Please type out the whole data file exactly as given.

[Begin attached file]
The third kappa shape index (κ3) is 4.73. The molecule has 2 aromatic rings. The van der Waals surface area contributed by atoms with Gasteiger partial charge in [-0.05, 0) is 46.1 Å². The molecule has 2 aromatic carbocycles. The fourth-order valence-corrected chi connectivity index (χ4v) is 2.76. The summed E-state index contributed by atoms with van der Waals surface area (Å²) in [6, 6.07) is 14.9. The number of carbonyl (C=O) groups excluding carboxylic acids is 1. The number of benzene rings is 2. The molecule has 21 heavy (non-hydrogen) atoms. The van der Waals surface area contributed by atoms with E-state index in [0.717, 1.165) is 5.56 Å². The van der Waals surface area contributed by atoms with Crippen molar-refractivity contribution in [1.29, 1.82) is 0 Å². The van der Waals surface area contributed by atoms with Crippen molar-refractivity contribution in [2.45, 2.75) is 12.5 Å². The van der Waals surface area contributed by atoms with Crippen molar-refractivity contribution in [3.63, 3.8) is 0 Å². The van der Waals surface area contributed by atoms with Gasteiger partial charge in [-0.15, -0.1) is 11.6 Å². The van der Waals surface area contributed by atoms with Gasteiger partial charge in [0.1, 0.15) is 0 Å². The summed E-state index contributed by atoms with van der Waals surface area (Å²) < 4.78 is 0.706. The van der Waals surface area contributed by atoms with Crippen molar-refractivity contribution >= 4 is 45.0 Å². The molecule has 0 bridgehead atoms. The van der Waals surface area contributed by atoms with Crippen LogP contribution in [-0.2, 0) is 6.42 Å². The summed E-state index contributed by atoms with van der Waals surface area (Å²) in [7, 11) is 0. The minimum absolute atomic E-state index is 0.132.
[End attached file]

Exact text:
The third kappa shape index (κ3) is 4.73. The molecule has 2 aromatic rings. The van der Waals surface area contributed by atoms with Gasteiger partial charge in [-0.05, 0) is 46.1 Å². The molecule has 2 aromatic carbocycles. The fourth-order valence-corrected chi connectivity index (χ4v) is 2.76. The summed E-state index contributed by atoms with van der Waals surface area (Å²) in [6, 6.07) is 14.9. The number of carbonyl (C=O) groups excluding carboxylic acids is 1. The number of benzene rings is 2. The molecule has 21 heavy (non-hydrogen) atoms. The van der Waals surface area contributed by atoms with E-state index in [0.717, 1.165) is 5.56 Å². The van der Waals surface area contributed by atoms with Crippen molar-refractivity contribution in [1.29, 1.82) is 0 Å². The van der Waals surface area contributed by atoms with Crippen molar-refractivity contribution in [2.45, 2.75) is 12.5 Å². The van der Waals surface area contributed by atoms with Crippen molar-refractivity contribution in [3.63, 3.8) is 0 Å². The van der Waals surface area contributed by atoms with Gasteiger partial charge in [-0.15, -0.1) is 11.6 Å². The van der Waals surface area contributed by atoms with Gasteiger partial charge in [0.1, 0.15) is 0 Å². The summed E-state index contributed by atoms with van der Waals surface area (Å²) < 4.78 is 0.706. The van der Waals surface area contributed by atoms with Crippen molar-refractivity contribution >= 4 is 45.0 Å². The molecule has 0 bridgehead atoms. The van der Waals surface area contributed by atoms with Crippen LogP contribution in [-0.2, 0) is 6.42 Å². The summed E-state index contributed by atoms with van der Waals surface area (Å²) in [7, 11) is 0. The minimum absolute atomic E-state index is 0.132.